West Peak is one of a pair of prominent mountains in the center of Connecticut, rising about 900 feet above sea level, or about 600 feet above the surrounding terrain.
This is one of the most southerly sections of the Metacomet Trail. It is the last major south-going section, although it is necessary to walk it from south to north, because the northern end is almost completely obscured.
To walk the four miles (eight miles round trip) of this trail from a road is only slightly different than from the Metacomet itself. It starts at a trailhead just west of the entrance to Hubbard Park. Alternatively, you could join the Metacomet on the summit of East Peak and then walk down to meet the trail between the two Peaks.
From the trailhead you cross the highway and ascend fairly steeply to the ravine between the two peaks. From there, you pass a spring and then ascend steeply to the west. The trail angle approaches 45 degrees in some places before settling back. Great views of the valley are available. Further on, the trail crosses talus and massive stone blocks and then ascends to the southern summit of West Peak. The view from the cliffs is usually excellent to the east, south and west, and the cliffs themselves are spectactular, with potential for recreational rock climbing.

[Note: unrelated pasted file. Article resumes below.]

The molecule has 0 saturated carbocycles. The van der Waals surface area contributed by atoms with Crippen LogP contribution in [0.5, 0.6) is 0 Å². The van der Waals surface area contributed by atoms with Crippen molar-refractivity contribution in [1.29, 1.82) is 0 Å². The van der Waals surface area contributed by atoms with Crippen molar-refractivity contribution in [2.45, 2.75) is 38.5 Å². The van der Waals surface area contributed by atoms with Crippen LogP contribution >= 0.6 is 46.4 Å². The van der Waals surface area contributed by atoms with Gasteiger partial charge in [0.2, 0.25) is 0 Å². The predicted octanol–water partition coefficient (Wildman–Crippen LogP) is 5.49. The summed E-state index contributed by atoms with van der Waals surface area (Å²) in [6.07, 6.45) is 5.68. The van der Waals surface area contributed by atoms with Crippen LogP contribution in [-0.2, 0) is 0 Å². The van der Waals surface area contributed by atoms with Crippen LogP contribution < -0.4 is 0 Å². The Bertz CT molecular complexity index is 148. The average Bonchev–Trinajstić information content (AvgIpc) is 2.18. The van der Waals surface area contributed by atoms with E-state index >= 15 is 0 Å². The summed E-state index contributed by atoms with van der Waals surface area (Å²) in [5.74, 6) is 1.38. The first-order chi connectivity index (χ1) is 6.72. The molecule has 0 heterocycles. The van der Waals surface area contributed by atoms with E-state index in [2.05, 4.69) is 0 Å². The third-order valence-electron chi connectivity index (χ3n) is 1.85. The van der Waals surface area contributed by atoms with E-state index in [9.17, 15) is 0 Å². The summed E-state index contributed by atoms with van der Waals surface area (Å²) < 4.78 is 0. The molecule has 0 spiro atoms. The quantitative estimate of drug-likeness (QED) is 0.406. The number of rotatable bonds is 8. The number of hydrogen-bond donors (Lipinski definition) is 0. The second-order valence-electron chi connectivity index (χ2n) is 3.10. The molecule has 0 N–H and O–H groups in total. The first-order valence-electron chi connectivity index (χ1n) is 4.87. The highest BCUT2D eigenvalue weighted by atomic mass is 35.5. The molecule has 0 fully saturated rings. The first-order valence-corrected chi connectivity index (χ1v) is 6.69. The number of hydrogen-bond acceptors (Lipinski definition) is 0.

From there. the trail proceeds north through an unusual grassy area under the trees and then passes into a more normal forested area with signs of a past forest fire. Not long afterward, the correct direction to follow out to the north becomes somewhat confused. A variety of courses are possible, but we decided to follow a local down from the ridge to the west on a trail from which the Metacomet blazes had been removed. We then followed it across a field (where we found a fascinating cedar-apple rust fruiting body) and then back into a net of trails that led through the forest to the road.
The trail is somewhat demanding on the ascent and the views can be vertiginous. This is a moderately difficult trail, and the length of the out and back will require a carrying a reasonable amount of food and water.
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